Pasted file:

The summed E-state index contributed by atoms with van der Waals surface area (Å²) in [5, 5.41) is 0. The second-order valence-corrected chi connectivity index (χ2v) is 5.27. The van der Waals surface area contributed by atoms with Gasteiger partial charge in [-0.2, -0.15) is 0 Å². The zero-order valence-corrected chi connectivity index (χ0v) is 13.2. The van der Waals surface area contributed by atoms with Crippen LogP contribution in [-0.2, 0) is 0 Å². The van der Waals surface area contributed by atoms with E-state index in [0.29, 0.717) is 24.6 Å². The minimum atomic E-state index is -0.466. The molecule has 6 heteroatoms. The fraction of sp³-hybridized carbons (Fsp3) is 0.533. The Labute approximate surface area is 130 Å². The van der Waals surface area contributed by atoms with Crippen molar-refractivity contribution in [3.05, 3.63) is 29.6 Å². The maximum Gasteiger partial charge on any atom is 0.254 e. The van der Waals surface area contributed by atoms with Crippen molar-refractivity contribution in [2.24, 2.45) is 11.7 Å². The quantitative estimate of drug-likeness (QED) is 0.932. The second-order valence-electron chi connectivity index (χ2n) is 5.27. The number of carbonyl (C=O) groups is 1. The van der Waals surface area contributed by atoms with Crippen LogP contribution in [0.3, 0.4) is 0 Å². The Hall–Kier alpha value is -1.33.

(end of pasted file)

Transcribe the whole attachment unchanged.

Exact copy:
The summed E-state index contributed by atoms with van der Waals surface area (Å²) in [5, 5.41) is 0. The second-order valence-corrected chi connectivity index (χ2v) is 5.27. The van der Waals surface area contributed by atoms with Gasteiger partial charge in [-0.2, -0.15) is 0 Å². The zero-order valence-corrected chi connectivity index (χ0v) is 13.2. The van der Waals surface area contributed by atoms with Crippen LogP contribution in [-0.2, 0) is 0 Å². The van der Waals surface area contributed by atoms with E-state index in [0.29, 0.717) is 24.6 Å². The minimum atomic E-state index is -0.466. The molecule has 6 heteroatoms. The fraction of sp³-hybridized carbons (Fsp3) is 0.533. The Labute approximate surface area is 130 Å². The van der Waals surface area contributed by atoms with Crippen molar-refractivity contribution in [3.05, 3.63) is 29.6 Å². The maximum Gasteiger partial charge on any atom is 0.254 e. The van der Waals surface area contributed by atoms with Crippen molar-refractivity contribution in [2.24, 2.45) is 11.7 Å². The quantitative estimate of drug-likeness (QED) is 0.932. The second-order valence-electron chi connectivity index (χ2n) is 5.27. The number of carbonyl (C=O) groups is 1. The van der Waals surface area contributed by atoms with Crippen LogP contribution in [0.3, 0.4) is 0 Å². The Hall–Kier alpha value is -1.33.